My Apologies to those who left comments on this blog post. I accidentally deleted it while creating a screencast on how easy it was to blog!

I’ve been playing with the neat new property syntax in Summer ’08. In many cases it provides a compressed syntax for writing tedious getters and setters.

Basically, instead of writing the following in a class:

we can now write this:

Many keystrokes saved. Note that the latter doesn’t actually generate a getProp() method, see below.

Syntax examples

That’s actually an abbreviated abbreviated syntax. The get and set can be expanded somewhat to contain custom code. For example:

A couple of things to note here:

  • The get body must end in a return, sensibly…
  • The put body receives an implicit argument called value of the same data type as the property.

You can also omit a get or a set, in which case the property becomes write or read only, respectively.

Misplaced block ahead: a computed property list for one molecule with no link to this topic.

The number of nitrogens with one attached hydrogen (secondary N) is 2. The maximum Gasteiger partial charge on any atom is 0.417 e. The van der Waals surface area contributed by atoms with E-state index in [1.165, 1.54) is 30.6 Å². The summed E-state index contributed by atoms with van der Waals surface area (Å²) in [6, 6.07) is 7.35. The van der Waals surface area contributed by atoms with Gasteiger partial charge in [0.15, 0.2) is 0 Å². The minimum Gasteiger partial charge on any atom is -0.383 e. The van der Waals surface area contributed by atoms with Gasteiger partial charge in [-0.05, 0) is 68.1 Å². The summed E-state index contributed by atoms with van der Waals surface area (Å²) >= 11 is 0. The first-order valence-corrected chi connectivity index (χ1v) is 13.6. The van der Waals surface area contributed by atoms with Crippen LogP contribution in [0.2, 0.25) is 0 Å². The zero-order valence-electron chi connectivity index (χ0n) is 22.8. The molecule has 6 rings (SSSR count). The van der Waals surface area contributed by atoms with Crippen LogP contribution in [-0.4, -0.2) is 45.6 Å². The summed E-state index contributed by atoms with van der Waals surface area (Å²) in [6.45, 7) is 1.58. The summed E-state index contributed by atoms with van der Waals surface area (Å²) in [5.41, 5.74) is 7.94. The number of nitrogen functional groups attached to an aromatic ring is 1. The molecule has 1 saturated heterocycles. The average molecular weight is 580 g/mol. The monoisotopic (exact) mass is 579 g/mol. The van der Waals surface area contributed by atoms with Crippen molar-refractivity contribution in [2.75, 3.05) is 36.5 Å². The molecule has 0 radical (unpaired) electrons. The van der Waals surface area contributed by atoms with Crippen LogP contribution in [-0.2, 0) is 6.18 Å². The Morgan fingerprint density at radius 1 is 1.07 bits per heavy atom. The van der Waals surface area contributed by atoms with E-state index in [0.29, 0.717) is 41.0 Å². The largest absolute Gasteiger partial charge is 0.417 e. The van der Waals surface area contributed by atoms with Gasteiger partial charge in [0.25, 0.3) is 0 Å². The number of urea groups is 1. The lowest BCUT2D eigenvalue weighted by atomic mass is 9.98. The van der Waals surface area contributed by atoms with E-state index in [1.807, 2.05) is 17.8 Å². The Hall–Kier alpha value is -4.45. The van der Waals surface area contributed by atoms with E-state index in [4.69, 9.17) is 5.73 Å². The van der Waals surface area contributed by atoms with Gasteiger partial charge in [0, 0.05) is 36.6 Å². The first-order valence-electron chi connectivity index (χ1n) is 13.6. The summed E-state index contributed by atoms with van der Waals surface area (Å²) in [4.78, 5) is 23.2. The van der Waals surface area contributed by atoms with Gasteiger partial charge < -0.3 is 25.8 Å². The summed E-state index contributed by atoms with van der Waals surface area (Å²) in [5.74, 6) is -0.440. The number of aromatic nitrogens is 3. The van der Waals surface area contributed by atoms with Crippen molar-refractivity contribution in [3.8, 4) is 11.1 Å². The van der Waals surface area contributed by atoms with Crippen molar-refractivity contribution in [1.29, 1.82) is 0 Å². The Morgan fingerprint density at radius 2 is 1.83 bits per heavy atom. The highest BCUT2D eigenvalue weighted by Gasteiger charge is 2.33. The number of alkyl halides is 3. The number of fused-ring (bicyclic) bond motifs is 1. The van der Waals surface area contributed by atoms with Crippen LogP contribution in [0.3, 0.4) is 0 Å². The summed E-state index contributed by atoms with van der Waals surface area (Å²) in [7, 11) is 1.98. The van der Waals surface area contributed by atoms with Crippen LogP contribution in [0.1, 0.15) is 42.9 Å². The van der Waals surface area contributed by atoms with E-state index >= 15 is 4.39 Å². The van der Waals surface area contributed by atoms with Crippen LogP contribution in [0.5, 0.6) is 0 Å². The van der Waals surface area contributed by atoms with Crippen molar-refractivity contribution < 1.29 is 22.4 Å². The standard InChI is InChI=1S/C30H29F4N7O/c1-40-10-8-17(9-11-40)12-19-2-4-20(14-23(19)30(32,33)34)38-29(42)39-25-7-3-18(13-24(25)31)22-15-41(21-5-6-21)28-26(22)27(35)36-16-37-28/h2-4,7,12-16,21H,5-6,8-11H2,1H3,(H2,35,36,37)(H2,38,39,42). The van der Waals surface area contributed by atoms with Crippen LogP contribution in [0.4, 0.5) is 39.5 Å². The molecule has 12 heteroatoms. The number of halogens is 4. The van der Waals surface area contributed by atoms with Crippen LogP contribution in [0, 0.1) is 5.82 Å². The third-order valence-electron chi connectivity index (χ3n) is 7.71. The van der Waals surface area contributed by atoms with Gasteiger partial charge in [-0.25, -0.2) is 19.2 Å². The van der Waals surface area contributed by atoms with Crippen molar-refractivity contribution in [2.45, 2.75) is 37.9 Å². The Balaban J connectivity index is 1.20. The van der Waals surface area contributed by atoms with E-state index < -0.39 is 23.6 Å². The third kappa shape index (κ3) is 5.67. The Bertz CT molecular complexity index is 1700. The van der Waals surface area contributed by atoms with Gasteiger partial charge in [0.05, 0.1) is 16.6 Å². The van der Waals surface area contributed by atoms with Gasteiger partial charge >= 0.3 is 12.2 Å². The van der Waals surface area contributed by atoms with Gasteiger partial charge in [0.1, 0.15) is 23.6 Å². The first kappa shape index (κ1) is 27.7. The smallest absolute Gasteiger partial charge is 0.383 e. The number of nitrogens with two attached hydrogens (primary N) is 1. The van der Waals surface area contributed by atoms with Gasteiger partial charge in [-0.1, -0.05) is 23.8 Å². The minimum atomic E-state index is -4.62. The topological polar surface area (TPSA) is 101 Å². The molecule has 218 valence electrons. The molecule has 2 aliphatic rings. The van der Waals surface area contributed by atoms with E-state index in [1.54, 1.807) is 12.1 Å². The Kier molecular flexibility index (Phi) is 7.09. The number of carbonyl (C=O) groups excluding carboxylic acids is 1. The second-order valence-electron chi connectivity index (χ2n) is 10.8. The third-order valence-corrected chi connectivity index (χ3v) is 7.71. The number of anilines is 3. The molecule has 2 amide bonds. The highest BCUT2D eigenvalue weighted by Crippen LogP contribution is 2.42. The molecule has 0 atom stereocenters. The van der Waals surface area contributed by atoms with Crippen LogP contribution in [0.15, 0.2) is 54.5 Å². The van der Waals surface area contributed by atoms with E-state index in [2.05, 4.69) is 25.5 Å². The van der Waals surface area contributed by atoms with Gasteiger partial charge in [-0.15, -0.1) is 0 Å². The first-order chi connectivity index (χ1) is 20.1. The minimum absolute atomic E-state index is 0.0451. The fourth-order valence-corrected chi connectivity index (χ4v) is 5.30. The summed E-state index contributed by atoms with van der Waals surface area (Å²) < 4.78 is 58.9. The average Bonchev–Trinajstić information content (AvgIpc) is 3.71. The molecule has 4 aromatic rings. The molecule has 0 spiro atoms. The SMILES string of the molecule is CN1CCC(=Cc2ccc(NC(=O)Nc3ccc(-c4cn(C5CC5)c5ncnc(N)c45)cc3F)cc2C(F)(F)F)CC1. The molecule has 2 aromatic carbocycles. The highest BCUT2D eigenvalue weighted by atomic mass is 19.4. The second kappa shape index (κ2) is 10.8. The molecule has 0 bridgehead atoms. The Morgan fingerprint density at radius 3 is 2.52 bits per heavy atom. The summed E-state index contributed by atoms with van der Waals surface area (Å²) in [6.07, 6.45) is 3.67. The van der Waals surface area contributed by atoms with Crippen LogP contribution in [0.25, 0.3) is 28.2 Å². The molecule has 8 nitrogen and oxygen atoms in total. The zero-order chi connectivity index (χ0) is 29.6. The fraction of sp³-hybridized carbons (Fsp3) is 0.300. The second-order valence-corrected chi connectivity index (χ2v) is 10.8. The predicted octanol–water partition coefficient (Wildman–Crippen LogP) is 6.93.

Here are some more valid examples:

The last one assumes we have a getFox(). The Apex Language Reference Documentation actually says about the get method: “You cannot call another class or method. The flow of the script cannot leave the accessor body.” But as you can see from the example above, my get does leave the body and it still appears to work. So I’m not sure what’s going on here.

Properties vs Getters/Setters

Another interesting thing to note is that these are properties, these aren’t a nice shorthand for writing a getProp(), setProp() pair. Actually, any call to getProp() will fail – that method doesn’t exist.

You access the property by name, ie. Foo.prop will call the getter or setter depending on context.

Visualforce interactions

I found an interesting Visualforce interaction. In a Visualforce page you can have something like

This makes an implicit call to the method getMustRender(). In fact, the editor suggests creating such a method if it doesn’t exist in the controller. Interestingly, you can also define a property in the controller instead, ie.:

Now the Visualforce page will work just fine, even though there is no getMustRender() method. Obviously it’s enough for the property to exist.

This example highlighted something I wish I could do with these properties: set default values. I want the property to default to true, but I couldn’t find a way to do that with the syntax. I can imagine something like:


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